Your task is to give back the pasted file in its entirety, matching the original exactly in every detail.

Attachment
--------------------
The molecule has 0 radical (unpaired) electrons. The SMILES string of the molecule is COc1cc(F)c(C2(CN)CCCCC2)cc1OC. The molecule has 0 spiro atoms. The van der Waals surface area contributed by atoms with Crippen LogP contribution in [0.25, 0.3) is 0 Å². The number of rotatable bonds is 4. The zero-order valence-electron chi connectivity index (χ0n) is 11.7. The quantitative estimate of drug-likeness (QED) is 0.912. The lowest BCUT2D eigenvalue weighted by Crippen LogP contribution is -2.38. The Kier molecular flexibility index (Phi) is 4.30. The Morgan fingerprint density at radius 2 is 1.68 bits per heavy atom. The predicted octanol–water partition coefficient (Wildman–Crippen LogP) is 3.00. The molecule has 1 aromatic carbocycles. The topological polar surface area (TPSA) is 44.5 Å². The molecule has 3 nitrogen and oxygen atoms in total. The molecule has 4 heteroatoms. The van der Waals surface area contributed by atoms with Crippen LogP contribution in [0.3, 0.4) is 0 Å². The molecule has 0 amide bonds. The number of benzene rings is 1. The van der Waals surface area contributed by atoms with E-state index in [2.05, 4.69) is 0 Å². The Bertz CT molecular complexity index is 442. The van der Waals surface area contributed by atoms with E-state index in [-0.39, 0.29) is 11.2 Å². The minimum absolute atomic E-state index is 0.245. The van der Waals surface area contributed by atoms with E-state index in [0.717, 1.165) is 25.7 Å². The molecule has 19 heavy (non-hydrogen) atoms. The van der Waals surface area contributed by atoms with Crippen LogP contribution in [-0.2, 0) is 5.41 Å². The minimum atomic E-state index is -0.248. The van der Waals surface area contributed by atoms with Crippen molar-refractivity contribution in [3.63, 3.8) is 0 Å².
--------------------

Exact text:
The molecule has 0 radical (unpaired) electrons. The SMILES string of the molecule is COc1cc(F)c(C2(CN)CCCCC2)cc1OC. The molecule has 0 spiro atoms. The van der Waals surface area contributed by atoms with Crippen LogP contribution in [0.25, 0.3) is 0 Å². The number of rotatable bonds is 4. The zero-order valence-electron chi connectivity index (χ0n) is 11.7. The quantitative estimate of drug-likeness (QED) is 0.912. The lowest BCUT2D eigenvalue weighted by Crippen LogP contribution is -2.38. The Kier molecular flexibility index (Phi) is 4.30. The Morgan fingerprint density at radius 2 is 1.68 bits per heavy atom. The predicted octanol–water partition coefficient (Wildman–Crippen LogP) is 3.00. The molecule has 1 aromatic carbocycles. The topological polar surface area (TPSA) is 44.5 Å². The molecule has 3 nitrogen and oxygen atoms in total. The molecule has 4 heteroatoms. The van der Waals surface area contributed by atoms with Crippen LogP contribution in [0.3, 0.4) is 0 Å². The molecule has 0 amide bonds. The number of benzene rings is 1. The van der Waals surface area contributed by atoms with E-state index in [2.05, 4.69) is 0 Å². The Bertz CT molecular complexity index is 442. The van der Waals surface area contributed by atoms with E-state index in [-0.39, 0.29) is 11.2 Å². The minimum absolute atomic E-state index is 0.245. The van der Waals surface area contributed by atoms with E-state index in [0.717, 1.165) is 25.7 Å². The molecule has 19 heavy (non-hydrogen) atoms. The van der Waals surface area contributed by atoms with Crippen LogP contribution in [-0.2, 0) is 5.41 Å². The minimum atomic E-state index is -0.248. The van der Waals surface area contributed by atoms with Crippen molar-refractivity contribution in [3.63, 3.8) is 0 Å².